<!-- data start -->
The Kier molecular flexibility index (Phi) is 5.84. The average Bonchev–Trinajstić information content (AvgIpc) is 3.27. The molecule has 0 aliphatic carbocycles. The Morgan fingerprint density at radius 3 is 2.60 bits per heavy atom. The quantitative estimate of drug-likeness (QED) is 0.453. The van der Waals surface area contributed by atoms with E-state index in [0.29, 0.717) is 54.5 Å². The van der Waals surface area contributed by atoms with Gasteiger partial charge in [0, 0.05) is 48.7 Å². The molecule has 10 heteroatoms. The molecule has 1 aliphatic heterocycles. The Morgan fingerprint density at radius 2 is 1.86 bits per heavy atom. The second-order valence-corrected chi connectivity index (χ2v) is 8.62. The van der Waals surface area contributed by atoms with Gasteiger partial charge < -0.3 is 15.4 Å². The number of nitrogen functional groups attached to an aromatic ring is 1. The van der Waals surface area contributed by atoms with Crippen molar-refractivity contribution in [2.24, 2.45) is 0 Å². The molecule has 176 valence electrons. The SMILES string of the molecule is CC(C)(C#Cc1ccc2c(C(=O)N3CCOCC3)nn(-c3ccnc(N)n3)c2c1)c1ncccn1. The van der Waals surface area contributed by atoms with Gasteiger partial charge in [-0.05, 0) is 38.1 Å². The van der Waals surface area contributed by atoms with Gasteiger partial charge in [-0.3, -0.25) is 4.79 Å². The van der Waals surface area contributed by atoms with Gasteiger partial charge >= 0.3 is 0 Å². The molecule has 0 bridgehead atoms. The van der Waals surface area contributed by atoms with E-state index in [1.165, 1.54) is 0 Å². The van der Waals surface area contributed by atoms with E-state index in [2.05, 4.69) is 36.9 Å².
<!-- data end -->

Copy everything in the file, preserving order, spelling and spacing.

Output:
The Kier molecular flexibility index (Phi) is 5.84. The average Bonchev–Trinajstić information content (AvgIpc) is 3.27. The molecule has 0 aliphatic carbocycles. The Morgan fingerprint density at radius 3 is 2.60 bits per heavy atom. The quantitative estimate of drug-likeness (QED) is 0.453. The van der Waals surface area contributed by atoms with E-state index in [0.29, 0.717) is 54.5 Å². The van der Waals surface area contributed by atoms with Gasteiger partial charge in [0, 0.05) is 48.7 Å². The molecule has 10 heteroatoms. The molecule has 1 aliphatic heterocycles. The Morgan fingerprint density at radius 2 is 1.86 bits per heavy atom. The second-order valence-corrected chi connectivity index (χ2v) is 8.62. The van der Waals surface area contributed by atoms with Gasteiger partial charge < -0.3 is 15.4 Å². The number of nitrogen functional groups attached to an aromatic ring is 1. The van der Waals surface area contributed by atoms with Crippen molar-refractivity contribution in [2.24, 2.45) is 0 Å². The molecule has 176 valence electrons. The SMILES string of the molecule is CC(C)(C#Cc1ccc2c(C(=O)N3CCOCC3)nn(-c3ccnc(N)n3)c2c1)c1ncccn1. The van der Waals surface area contributed by atoms with Gasteiger partial charge in [-0.05, 0) is 38.1 Å². The van der Waals surface area contributed by atoms with Gasteiger partial charge in [-0.3, -0.25) is 4.79 Å². The van der Waals surface area contributed by atoms with Gasteiger partial charge >= 0.3 is 0 Å². The molecule has 0 bridgehead atoms. The van der Waals surface area contributed by atoms with E-state index in [1.165, 1.54) is 0 Å². The van der Waals surface area contributed by atoms with E-state index in [2.05, 4.69) is 36.9 Å².